The Dog That Didn’t Bark in the Night: SCOTUS’s “NIFLA v. Becerra” and the Future of Commercial Speech

supreme court

The U.S. Supreme Court last week issued its long-awaited opinion in National Institute of Family and Life Advocates v. Becerra. In a 5-4 decision authored by Justice Clarence Thomas, the Court held that a California law requiring licensed pro-life counselling clinics to direct their clients to abortion providers  likely violated the clinics’ free speech rights under the First Amendment. Like the famous dog that didn’t bark in the night,[*] however, Justice Thomas’s majority opinion in NIFLA is far more revealing for what it doesn’t say than for what it does say. Continue reading “The Dog That Didn’t Bark in the Night: SCOTUS’s “NIFLA v. Becerra” and the Future of Commercial Speech”

West Virginia’s High Court Rejects Novel Theory of “Innovator Liability”

west vaShould the law recognize a plaintiff’s tort claims against a branded drug manufacturer when the drug that allegedly caused the plaintiff’s injuries was manufactured and sold by the defendant’s generic competitor? State and federal courts have been grappling with this novel question of “innovator liability” ever since the U.S. Supreme Court held, in Pliva and Bartlett, that such tort claims against generic manufacturers are preempted under federal law.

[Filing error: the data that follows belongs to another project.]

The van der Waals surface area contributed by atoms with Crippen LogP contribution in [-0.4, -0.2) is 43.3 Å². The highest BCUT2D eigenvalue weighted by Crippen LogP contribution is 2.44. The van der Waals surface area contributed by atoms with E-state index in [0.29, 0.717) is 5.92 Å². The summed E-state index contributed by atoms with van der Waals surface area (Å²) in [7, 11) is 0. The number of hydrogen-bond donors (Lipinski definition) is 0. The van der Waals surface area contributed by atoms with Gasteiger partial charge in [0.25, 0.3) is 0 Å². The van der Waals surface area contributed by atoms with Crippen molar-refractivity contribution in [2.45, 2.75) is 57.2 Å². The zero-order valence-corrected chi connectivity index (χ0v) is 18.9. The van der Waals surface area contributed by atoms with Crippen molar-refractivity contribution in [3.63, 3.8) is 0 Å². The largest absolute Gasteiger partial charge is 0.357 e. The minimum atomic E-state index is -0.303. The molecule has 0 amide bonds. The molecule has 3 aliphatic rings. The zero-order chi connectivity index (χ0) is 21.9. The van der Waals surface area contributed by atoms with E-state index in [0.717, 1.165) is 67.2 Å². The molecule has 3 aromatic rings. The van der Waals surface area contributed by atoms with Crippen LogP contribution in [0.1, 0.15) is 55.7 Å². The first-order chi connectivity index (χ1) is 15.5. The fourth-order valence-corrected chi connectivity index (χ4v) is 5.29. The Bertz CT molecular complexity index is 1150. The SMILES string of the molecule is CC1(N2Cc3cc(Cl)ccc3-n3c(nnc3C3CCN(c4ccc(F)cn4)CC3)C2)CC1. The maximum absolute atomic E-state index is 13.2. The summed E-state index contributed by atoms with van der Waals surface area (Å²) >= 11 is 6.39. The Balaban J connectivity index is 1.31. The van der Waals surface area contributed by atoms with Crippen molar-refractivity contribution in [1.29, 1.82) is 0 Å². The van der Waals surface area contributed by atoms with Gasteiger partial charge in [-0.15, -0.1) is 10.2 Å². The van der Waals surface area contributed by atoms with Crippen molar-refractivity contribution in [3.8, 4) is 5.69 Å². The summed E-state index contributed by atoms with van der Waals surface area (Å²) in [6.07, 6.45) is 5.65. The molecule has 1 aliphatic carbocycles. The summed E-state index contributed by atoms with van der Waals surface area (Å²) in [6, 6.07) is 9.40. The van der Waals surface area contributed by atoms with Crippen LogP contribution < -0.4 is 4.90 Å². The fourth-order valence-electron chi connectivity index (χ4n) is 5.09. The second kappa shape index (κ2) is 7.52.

At bottom, innovator liability seeks to hold innovator drug manufacturers liable for injuries resulting from products they neither manufactured nor sold. Such “deep pocket jurisprudence,” as a recent Washington Legal Foundation paper by Shook Hardy & Bacon’s Victor Schwartz explains, marks a radical departure from long-settled principles of product liability premised on a naked policy decision that shifts financial responsibility onto a third party with the deepest pockets. Continue reading “West Virginia’s High Court Rejects Novel Theory of “Innovator Liability””

Novel Theory of NLRA Liability Would Trample Employers’ Free Speech Rights

NLRBThe independent-contractor model has been an important catalyst for improving the nation’s economic vitality. Because individuals often provide services for others while maintaining independent control over the means and methods of their own work, the use of independent contractors fosters an entrepreneurial spirit while giving firms that contract with such individuals an increased flexibility that promotes efficiency and innovation.